Since the California Civil Code incorporates the CCPA, any business that suffers a data security breach resulting in the improper disclosure of consumer information will be liable for lawsuits.
Here, a court of law can set statutory damages between $100 and $750 per resident and incident, as actual damages (if present), or any other relief it determines. You can incur fines of up to $7,500 for an intentional violation and $2,500 for unintentional ones.
Categories of Personal Information
The CCPA defines 12 consumer information categories that businesses need to document. These are:
- Real name, alias, account name, email address, postal address, unique ID, social security number, IP address, passport number, or anything similar.
- Anything that is considered personal information under Civil Code 1798.80.
- Anything related to race, gender, ethnicity, or other protected class information under California or federal law.
- Commercial information including products or services, property records, or purchasing histories.
- Biometric data.
- Any information collected from network or Internet activity such as search history; browsing history; or any other application, website, or advertisement interaction.
- Geolocation data.
- Audio, visual, thermal, olfactory, electronic, or similar information.
- Psychometric information.
- Professional or employment information.
- Inferences made based on any of the above ten information types.
- Any of the above information categories collected for minors or children.
The Provision of Personal Information Upon Request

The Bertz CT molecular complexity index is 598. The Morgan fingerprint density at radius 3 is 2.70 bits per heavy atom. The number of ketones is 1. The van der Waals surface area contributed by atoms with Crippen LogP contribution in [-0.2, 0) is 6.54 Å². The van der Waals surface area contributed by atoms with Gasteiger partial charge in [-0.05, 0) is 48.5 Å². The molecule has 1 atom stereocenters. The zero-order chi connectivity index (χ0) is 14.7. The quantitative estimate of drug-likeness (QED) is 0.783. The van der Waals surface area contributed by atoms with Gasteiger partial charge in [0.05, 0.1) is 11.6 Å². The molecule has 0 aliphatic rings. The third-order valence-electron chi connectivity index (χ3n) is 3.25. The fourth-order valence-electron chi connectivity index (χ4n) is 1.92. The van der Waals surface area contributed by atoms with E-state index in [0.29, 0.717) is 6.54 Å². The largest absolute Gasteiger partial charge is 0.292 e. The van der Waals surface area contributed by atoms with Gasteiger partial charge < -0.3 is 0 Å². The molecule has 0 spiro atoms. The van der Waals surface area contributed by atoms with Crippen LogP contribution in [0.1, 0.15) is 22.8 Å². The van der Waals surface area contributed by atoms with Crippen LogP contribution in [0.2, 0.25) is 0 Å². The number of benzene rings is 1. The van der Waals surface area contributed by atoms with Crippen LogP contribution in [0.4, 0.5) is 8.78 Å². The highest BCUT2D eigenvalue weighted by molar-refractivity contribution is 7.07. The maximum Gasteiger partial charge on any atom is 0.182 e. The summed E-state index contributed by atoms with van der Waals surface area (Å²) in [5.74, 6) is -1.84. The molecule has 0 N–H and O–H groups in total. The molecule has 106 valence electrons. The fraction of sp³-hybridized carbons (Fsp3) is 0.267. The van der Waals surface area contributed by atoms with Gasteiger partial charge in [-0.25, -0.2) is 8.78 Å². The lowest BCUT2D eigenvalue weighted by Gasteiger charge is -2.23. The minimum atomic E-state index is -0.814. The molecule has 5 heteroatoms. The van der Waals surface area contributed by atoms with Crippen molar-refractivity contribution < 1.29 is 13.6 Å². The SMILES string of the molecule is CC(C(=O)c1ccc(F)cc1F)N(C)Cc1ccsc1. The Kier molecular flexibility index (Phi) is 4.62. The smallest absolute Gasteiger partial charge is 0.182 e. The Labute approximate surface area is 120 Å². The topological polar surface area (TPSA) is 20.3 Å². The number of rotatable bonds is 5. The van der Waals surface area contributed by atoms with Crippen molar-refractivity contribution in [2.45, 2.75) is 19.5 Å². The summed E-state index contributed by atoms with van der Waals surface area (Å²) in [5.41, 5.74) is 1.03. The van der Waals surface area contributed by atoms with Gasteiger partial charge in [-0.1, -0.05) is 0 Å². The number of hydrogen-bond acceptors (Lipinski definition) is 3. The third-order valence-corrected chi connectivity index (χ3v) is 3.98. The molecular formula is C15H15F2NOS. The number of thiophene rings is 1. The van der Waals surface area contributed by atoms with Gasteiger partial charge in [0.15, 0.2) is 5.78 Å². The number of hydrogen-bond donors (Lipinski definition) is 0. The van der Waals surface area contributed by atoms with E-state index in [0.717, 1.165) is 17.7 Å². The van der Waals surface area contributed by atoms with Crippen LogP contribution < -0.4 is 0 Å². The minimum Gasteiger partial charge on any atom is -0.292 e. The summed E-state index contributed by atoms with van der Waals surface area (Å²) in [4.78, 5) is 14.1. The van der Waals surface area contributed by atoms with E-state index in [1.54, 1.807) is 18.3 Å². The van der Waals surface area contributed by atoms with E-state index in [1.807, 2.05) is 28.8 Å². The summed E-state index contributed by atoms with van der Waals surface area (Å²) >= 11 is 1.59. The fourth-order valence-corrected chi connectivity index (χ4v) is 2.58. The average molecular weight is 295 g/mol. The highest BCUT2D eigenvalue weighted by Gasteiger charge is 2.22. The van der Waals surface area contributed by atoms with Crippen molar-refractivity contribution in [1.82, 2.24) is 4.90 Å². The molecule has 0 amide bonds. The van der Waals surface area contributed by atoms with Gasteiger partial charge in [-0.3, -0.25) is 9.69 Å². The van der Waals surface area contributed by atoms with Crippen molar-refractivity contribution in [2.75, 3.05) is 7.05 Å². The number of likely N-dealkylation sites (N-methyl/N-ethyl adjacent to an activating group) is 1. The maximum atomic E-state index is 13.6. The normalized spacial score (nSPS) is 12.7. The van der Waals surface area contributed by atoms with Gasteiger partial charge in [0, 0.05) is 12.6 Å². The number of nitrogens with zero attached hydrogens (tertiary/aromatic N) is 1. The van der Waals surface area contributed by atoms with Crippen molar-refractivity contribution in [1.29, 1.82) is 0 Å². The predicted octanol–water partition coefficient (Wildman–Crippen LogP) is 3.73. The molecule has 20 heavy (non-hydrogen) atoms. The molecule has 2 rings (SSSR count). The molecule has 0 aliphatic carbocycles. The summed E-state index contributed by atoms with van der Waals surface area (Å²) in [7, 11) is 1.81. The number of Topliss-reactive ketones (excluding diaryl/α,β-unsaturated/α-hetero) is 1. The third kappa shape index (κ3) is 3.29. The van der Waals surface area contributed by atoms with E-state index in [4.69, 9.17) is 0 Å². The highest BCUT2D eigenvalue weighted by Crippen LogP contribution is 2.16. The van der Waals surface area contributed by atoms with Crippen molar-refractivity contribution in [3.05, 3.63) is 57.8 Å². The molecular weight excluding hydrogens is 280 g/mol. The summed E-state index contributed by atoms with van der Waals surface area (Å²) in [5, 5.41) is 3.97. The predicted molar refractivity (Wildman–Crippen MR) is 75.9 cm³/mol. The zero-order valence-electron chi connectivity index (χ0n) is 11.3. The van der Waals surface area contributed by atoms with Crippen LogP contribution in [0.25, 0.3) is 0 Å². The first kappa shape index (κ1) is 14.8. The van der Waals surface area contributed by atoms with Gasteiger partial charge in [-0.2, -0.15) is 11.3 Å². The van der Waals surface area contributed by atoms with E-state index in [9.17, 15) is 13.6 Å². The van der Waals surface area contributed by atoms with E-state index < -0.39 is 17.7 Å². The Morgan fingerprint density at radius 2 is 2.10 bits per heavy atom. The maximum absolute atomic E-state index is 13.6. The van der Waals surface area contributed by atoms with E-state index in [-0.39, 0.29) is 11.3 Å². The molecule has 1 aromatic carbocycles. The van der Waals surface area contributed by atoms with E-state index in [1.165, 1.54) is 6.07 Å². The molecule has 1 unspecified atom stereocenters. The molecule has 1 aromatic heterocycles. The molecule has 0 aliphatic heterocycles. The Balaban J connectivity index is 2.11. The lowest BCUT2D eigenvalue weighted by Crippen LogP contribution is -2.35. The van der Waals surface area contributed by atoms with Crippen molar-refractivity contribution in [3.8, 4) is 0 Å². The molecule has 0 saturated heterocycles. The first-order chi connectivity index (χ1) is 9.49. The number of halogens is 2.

Upon customer requests, you will be required to provide the different types of personal information you collect. Ergo, all businesses that collect data from California residents must provide, at the minimum, a website and a toll-free number where residents can request their information. After that, the companies are required to disclose and deliver the requested information within 45 days.
The Right to Know about Disclosed or Sold Personal Information
Under the CCPA, if a business discloses or sells consumer information to a vendor, the consumer in question can request the information category involved. Moreover, companies will be required to provide third-party identities and their contact information as well. After that, the business has to explain the business purpose, if any, for the sale or disclosure.
Complying with the Disclosure and the Right to Know Requirements
All businesses that fall under the CCPA must verify all customer information requests, which means linking the personal information a business collected to the information a consumer provides. Also, you must identify the information category collected for the preceding 12 months.